Hence, we want to introduce to you a tip that utilizes both listening and speaking skills to help your children to improve their Chinese. To practice the tip, you can encourage your children to say the Chinese words they see out loud. If your kids pronounce the words incorrectly, you can say the words again and encourage them to repeat them several times. Through listening and repeating the correct pronunciations of words, children can improve their Chinese language speaking as well as listening skills. With the improvement in listening and speaking, children will be more likely to recognize Chinese words.
Practice this simple strategy in daily settings and encourage your kids with Chinese.
Nation, I. S., & Newton, J. (2008). Teaching ESL/EFL listening and speaking. Routledge.
Celce-Murcia, M. (2001). Language teaching approaches: An overview. Teaching English as a second or foreign language, 2, 3-10.
Goldenberg, C. (2008). Teaching English language learners: What the research does-and does not-say.
In the previous posts, we have introduced games and strategies to help your children consolidate their Chinese language knowledge. In this post, we will introduce another game to help your kids advance their understanding of Chinese idioms. The game is called “Guessing Idioms” and it is a game that incorporates story-telling techniques and Chinese idioms learning. In this game, your role is to become a story-teller; that is, you need to tell children stories related to targeted idioms and ask them to guess the idioms. The stories can be but are not limited to the origin of the idiom and the usage of the idiom. For instance, for the targeted idiom “一目了然” (meaning that it is clear at a glance), you can simply tell a story like “The Christmas decorations in the classroom are very clear and successful. People can easily sense the feeling of Christmas when walking into the classroom.” Then, you can ask the children to guess an idiom that describes the content of the story.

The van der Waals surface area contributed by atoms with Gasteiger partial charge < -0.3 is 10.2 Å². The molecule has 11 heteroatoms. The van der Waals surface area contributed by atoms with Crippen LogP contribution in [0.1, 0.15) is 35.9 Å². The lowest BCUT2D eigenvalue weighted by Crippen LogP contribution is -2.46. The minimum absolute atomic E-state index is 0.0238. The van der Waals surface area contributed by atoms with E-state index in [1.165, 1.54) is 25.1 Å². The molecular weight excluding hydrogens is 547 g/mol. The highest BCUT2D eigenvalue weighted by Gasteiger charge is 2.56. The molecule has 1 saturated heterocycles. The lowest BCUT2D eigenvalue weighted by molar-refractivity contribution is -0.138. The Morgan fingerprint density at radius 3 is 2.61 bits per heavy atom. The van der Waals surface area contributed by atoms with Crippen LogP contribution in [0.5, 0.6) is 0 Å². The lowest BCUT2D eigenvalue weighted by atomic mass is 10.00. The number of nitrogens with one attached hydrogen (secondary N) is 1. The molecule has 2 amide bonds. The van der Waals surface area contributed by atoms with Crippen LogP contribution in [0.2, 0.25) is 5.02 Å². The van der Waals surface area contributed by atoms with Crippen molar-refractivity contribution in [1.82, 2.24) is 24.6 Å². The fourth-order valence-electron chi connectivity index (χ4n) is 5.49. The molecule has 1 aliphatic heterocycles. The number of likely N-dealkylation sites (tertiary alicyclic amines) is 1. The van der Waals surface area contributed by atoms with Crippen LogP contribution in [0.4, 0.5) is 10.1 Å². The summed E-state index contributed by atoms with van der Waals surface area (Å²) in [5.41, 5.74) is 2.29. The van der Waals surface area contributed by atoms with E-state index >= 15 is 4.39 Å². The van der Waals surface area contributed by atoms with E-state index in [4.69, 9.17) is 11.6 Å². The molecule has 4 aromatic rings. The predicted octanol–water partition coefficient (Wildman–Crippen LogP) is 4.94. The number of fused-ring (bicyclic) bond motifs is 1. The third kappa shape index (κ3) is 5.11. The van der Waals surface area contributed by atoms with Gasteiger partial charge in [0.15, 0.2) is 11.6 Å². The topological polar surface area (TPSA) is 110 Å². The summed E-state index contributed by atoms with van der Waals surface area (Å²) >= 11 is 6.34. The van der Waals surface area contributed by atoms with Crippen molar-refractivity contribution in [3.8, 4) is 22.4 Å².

If your children find it hard to guess the targeted idiom, you can also provide them with some hints to help them guess the correct idiom. Take the above idiom “一目了然”, for example. You can tell the children that it is an idiom starts with a number and relates to seeing something. Through playing this “Guessing Idioms” game, children’s knowledge of Chinese idioms will be improved in a fun environment!
Do you keep a diary to record what happens every day? What format do you use? Drawing, writing or? In this post, we are introducing a diary writing tip to help children to utilize their Chinese language knowledge.
With the advancement of technology, children today have more chances to use high-tech products; one consequence is that they have fewer chances to practice writing Chinese words. Thus, we encourage Chinese learners to keep a diary and write down what happens every day in Chinese. To better consolidate children’s Chinese literacy knowledge based on the diary writing technique, we recommend you to take the stage-like process. That is, guide your children to utilize their Chinese language knowledge through a step by step process. If your kids are beginners in the Chinese language, you can simply ask them to record their days using one or two Chinese words along with drawings. With the improvement of Chinese literacy knowledge, you can further guide your kids to write a complete paragraph to record their days.